Take the 2-minute tour ×
WordPress Development Stack Exchange is a question and answer site for WordPress developers and administrators. It's 100% free, no registration required.

I am writing a plugin where I want to read user agent and send custom headers back on certain agents. Unfortunately however several people have the W3 Total Cache plugin and what it's doing is that, when I have a condition that sends back the custom header, it then sends back that custom header for ALL user agents, not running my event logic. I tried to load my event with...

add_action('plugins_loaded','MY_PLUGIN::checkRules',-1000000000);

...but W3 Total Cache intercepts via .htaccess or by some other mechanism. Unfortunately I have to do it at the plugins_loaded level because I need to query get_option.

How can I make my plugin work even if W3 Total Cache is engaged?

share|improve this question

closed as off-topic by G. M., birgire, Johannes Pille, Pieter Goosen, ialocin Aug 26 at 7:54

This question appears to be off-topic. The users who voted to close gave this specific reason:

  • "Your question should be specific to WordPress. Generic PHP/JS/HTML/CSS questions might be better asked at Stack Overflow or another appropriate site of the Stack Exchange network. Third party plugins and themes are off topic." – G. M., birgire, Johannes Pille, Pieter Goosen, ialocin
If this question can be reworded to fit the rules in the help center, please edit the question.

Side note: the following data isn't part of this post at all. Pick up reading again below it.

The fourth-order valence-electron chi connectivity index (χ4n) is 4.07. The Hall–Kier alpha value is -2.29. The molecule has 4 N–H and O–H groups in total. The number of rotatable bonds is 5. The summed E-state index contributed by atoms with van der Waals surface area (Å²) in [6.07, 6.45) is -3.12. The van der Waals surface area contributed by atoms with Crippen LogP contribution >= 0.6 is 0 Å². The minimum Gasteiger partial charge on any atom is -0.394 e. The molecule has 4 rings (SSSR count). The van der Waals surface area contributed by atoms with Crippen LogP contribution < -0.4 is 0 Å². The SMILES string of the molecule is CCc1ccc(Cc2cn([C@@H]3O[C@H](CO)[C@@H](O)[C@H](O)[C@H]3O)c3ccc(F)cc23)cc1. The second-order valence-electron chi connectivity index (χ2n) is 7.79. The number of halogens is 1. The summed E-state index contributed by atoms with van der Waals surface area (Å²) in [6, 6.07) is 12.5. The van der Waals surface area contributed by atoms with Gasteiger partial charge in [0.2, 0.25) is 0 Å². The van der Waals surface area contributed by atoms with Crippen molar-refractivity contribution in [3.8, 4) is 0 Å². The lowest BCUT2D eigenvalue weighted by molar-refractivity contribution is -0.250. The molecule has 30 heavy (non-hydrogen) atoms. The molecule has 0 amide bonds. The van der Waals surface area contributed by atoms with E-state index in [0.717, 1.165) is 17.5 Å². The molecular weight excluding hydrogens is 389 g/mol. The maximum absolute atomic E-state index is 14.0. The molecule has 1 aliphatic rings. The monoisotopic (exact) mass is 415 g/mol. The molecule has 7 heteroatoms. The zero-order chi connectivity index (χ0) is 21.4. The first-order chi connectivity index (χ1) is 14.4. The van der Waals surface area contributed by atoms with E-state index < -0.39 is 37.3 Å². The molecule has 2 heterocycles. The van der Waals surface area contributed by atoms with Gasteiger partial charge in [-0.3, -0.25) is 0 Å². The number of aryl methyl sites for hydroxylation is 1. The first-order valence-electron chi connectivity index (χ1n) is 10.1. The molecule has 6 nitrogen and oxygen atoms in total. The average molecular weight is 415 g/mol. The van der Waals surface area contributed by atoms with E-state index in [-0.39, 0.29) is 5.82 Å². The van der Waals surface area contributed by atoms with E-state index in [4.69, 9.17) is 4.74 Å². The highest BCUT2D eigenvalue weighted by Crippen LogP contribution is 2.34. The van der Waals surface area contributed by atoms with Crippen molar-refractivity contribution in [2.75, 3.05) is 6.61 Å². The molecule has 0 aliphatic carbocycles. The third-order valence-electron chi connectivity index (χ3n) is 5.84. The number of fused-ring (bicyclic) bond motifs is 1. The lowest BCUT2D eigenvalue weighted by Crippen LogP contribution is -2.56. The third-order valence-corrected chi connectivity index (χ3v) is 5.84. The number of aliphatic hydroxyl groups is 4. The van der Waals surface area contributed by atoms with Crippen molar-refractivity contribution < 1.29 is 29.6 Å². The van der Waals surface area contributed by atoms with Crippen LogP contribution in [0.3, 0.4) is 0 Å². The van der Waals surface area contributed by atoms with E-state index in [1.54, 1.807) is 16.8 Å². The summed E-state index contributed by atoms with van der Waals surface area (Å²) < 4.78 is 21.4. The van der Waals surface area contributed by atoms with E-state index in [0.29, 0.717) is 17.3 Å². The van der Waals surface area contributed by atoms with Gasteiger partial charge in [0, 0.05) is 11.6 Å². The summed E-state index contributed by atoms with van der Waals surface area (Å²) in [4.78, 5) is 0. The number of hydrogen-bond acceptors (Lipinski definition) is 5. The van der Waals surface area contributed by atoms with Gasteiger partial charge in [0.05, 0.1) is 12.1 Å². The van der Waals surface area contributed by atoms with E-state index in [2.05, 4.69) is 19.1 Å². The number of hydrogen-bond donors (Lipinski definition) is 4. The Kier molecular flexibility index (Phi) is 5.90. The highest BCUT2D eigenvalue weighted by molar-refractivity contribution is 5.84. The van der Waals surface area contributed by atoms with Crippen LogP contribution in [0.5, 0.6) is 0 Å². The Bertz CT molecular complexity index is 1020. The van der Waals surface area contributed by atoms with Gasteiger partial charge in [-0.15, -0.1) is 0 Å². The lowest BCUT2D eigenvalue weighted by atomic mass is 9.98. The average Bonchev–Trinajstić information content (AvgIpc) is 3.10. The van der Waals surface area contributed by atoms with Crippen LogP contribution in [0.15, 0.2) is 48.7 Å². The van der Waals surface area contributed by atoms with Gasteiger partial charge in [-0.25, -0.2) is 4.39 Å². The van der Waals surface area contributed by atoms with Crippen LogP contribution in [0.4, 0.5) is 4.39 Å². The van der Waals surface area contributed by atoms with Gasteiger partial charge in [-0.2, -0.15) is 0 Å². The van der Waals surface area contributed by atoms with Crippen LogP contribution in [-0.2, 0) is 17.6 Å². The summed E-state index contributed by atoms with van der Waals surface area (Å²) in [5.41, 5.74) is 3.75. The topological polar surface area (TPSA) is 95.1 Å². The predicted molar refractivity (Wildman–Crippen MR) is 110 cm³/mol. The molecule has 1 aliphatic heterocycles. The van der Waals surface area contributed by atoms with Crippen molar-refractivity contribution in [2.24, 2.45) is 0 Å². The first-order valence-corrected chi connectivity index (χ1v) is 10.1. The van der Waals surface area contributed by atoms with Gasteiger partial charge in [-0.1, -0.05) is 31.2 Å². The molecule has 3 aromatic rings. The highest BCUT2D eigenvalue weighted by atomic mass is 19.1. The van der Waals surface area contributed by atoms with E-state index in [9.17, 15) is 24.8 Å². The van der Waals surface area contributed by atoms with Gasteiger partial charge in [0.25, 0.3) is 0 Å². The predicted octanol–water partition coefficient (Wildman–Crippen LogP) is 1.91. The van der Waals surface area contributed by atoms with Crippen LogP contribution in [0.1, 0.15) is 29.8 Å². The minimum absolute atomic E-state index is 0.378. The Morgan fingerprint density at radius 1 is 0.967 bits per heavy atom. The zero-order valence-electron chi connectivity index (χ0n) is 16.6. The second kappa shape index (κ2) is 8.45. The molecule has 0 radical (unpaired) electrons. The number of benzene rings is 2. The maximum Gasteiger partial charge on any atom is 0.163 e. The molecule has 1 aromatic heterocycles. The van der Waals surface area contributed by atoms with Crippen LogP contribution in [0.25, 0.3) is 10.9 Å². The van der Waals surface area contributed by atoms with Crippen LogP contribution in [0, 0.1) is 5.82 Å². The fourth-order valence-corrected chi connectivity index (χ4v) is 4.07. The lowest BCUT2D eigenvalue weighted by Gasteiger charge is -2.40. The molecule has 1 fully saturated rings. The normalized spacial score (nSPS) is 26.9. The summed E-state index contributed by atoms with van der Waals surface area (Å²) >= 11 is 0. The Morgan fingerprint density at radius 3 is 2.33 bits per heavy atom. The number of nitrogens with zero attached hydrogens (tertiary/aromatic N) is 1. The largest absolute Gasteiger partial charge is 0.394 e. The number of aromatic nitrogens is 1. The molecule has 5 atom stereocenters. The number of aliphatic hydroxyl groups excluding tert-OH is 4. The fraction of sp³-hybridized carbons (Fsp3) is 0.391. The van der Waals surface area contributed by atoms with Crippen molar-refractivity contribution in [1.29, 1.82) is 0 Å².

2 Answers 2

If caching is enabled at the .htaccess level, there's not much you can do through a plugin to intercept that traffic. Instead, you should work out a set of recommended .htaccess rules that work with both W3TC and your plugin to either allow traffic through or return cached content.

Perhaps, auto-generate a list of user agents you want to send custom headers for and use that list—through .htaccess—to allow certain traffic to bypass the cache.

share|improve this answer

I found the fix. One will need to be on the W3TC version 0.9.2.4 or higher because that's what I tested my code changes with. I had to edit the code of my plugin and find any place where I was checking user agents and returning a response. Right before I returned a negative response (like 404 or 403 -- whatever the user set in the plugin settings), I had to add this line:

define('DONOTCACHEPAGE', true);

Note also that the way I was checking user agents was from a function call via a WordPress event that was significantly high up in the event chain:

add_action('plugins_loaded','MYPLUGIN::checkAgents',-1000000000);

This add_action() is important because it needs to be high up in the chain where it loads before W3TC plugin loads. That's why the negative priority number was used.

share|improve this answer

Not the answer you're looking for? Browse other questions tagged or ask your own question.